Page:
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What Causes Exercise Relapse? (Part I)

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Have you ever started an exercise routine and were determined that exercise was going to be a lifelong friend, only to find yourself 6 months, or a year later, looking back at that time and wondering what happened? I teach a workshop on exercise behavior and motivation and one of the most critical components we discuss is how to avoid relapse. This is important, because we have to understand the obstacles that get in our way in order to minimize their impact.

It’s similar to driver’s education where we’re taught to turn into a skid and go with the resistance rather than overcorrect and make the situation worse. Temptations act as resistance to exercise, but if we turn into them as we do a skid, we can manage them before they sabotage our best efforts. The key is to identify situations that put us at risk and develop a contingency plan for action. Contingency plans ensure that we’re prepared even when our situation changes, and they help us prevent relapse.

What’s the difference between a lapse and a relapse?

Before we talk about relapse and how to avoid it, it's important to note the difference between a lapse and a relapse.

Lapse= a temporary glitch in your routine. You went on vacation for a week and you lapsed, deciding that the treadmill didn’t sound nearly as fun as a lounge chair by the beach. The key is that a lapse is temporary.

Relapse= a return to old habits, the life you lead before exercise. A relapse is when you fall off the wagon completely, when the week turns into a month, and before long exercise is a distant memory.

Typically a relapse happens over the course of time, due to a chain of events that’s similar to a domino effect. It looks something like the following:

Relapse Effect:

1. Exercise Obstacle= Angie goes on vacation for a week.

2. No Plan= Unfortunately, she doesn’t plan ahead or think about the effect this vacation will have on her regular exercise routine.

3. Short Lapse= Rather than hit the fitness room in the hotel, she hates treadmills; she decides that a week off is just what she needs. However, on Sunday night when Angie returns home she heads straight for the scale and doesn’t like what she sees.

4. Toxic Thoughts= Angie is so upset by her weight gain and alleged mushy muscles that all she feels is despair and disappointment. She questions her ability to “get back to where she was,” so much so that she begins to wonder if it’s worth it. Maybe she should just give up.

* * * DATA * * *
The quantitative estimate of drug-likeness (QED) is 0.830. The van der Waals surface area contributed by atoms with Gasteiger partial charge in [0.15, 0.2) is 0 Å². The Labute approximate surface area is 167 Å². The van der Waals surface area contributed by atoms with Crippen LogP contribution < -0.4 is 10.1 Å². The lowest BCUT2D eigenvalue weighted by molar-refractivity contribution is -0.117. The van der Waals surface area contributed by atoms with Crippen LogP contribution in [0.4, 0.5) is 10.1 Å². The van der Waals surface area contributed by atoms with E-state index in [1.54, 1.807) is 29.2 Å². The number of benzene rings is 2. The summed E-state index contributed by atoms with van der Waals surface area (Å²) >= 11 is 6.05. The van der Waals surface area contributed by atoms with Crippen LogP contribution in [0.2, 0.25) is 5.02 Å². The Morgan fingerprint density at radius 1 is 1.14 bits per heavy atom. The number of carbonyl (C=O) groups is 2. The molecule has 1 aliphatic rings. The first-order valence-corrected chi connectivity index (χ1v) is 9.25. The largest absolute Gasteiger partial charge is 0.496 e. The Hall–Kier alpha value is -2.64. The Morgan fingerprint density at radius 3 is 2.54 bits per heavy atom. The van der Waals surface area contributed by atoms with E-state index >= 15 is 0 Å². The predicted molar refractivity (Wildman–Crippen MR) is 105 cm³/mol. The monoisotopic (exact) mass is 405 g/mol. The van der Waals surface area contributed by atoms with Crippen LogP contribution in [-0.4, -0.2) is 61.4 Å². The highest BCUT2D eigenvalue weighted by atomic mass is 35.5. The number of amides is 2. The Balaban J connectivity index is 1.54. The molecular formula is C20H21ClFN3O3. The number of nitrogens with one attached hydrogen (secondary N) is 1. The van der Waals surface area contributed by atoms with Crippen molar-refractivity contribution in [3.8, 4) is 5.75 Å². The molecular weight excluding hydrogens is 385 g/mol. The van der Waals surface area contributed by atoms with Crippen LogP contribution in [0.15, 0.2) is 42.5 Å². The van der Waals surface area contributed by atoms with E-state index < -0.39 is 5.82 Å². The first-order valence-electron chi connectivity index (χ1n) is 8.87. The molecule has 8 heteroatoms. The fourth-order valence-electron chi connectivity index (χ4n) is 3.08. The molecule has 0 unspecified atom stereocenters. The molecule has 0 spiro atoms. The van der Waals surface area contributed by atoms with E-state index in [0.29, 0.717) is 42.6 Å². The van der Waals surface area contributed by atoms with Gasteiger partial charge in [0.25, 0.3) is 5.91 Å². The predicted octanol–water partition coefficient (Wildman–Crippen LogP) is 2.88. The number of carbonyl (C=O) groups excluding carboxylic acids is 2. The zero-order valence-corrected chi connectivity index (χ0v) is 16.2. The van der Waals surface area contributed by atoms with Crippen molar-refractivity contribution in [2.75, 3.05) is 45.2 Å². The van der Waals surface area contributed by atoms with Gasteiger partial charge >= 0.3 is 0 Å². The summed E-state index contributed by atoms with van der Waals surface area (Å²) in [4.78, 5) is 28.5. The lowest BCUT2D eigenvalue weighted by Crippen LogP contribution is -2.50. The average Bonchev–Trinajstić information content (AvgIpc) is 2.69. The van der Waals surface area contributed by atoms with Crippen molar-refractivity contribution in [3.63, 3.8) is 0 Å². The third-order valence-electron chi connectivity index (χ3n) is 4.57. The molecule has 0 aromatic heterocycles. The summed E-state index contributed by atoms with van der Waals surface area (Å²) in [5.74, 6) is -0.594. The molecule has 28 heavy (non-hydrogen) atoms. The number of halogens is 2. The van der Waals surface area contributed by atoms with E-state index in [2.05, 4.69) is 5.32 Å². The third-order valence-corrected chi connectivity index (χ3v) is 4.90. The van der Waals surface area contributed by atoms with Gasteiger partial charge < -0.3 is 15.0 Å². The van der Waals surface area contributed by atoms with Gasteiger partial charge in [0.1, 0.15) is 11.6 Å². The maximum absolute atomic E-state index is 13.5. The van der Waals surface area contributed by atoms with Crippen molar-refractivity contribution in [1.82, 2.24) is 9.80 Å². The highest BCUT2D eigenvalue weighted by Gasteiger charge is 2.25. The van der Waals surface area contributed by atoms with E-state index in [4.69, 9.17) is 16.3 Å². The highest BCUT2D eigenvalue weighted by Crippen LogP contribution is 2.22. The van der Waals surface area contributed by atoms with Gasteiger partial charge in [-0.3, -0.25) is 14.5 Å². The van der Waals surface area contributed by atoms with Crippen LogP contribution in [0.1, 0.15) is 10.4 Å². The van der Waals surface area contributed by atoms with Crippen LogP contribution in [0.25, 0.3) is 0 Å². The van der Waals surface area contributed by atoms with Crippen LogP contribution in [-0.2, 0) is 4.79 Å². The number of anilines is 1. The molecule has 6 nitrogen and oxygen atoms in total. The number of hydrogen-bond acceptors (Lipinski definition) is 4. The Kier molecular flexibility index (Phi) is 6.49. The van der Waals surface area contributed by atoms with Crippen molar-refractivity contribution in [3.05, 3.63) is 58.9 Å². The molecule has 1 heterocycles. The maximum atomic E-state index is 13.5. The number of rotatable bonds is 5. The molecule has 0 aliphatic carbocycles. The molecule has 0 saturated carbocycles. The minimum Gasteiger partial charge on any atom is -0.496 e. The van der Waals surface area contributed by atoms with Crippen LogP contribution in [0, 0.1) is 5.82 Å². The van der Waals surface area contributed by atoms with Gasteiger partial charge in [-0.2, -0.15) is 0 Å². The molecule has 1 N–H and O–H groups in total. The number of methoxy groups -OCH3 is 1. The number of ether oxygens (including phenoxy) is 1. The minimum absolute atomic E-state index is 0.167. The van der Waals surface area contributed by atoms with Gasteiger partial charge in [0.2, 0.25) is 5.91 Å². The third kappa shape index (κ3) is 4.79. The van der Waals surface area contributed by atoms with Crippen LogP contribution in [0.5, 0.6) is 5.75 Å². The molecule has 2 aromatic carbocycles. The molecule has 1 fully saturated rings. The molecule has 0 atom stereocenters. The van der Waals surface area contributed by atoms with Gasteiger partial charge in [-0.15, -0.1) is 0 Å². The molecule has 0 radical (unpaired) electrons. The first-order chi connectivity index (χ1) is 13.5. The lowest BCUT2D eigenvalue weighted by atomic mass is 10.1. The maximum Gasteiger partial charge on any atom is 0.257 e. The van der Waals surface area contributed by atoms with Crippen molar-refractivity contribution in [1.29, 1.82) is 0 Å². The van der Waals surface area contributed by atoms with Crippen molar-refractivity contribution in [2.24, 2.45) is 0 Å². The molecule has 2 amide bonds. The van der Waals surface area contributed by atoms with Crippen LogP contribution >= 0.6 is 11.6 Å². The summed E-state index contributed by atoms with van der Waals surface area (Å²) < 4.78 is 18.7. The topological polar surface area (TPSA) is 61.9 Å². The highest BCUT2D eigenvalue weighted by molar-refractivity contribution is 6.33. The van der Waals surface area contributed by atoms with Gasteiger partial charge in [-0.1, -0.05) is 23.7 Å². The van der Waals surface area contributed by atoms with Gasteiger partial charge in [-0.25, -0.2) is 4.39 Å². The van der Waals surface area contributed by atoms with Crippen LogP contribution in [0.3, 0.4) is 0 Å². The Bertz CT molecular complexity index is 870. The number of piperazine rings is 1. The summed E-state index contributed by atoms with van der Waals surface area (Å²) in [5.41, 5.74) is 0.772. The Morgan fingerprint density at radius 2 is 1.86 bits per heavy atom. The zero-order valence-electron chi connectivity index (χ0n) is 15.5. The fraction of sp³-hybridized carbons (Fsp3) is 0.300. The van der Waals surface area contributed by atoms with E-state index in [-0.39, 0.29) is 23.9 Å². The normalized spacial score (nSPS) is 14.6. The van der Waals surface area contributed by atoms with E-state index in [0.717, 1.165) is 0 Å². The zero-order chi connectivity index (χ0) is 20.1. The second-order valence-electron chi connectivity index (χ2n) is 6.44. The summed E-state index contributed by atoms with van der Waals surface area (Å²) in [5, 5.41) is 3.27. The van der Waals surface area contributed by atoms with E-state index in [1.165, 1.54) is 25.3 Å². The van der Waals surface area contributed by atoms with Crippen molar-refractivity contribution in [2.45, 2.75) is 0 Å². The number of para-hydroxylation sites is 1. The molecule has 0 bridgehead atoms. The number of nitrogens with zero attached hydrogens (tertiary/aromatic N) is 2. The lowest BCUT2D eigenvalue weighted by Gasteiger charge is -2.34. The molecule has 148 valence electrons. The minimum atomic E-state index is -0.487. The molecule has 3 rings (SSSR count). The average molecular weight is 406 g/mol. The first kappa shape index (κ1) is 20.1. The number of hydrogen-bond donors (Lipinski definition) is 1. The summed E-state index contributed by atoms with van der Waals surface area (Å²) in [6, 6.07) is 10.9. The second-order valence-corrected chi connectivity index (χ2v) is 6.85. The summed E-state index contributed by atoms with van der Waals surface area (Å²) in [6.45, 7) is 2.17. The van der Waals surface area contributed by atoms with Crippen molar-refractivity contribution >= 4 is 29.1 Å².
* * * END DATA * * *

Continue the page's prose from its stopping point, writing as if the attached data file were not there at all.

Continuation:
5. Relapse Begins= It’s week two and Angie has lost her motivation. She continues to allow toxic thoughts to pollute her mind and fails to consider that vacation weight is as temporary as the vacation itself. Her thoughts deplete her energy and by the end of week two she still hasn’t returned to her regular routine.

6. Full Relapse= Angie’s thoughts send her into a tailspin of negativity and mild depression. Her weight gain has affected her confidence and she doesn’t feel comfortable in her own body. She is even less motivated to exercise and she has decided that this is just how it is; she’s not going to stick with it so why bother.

The reality is that even with the best of intentions, it’s not uncommon to start an exercise routine and slip back into old habits- finding more comfort on the couch than in an exercise class. While it may be common, however, it’s not inevitable and history doesn’t have to repeat itself. Knowledge is power and the key is to identify obstacles that get in our way so that we can deal with them effectively. All of us have situations that put us at risk: vacations, work travel, out of town guests, and holiday craziness to name a few. Research supports that potential relapses have a lesser effect if the individual anticipates them, sees them as a temporary bump in the road, and develops the proper skills for prevention (Dishman and Buckworth, 1997).

Check back next week for Part II, Preventing Relapse, and learn how to recognize situations that put you personally at risk, how to develop a contingency plan, and Six Steps for Prevention.

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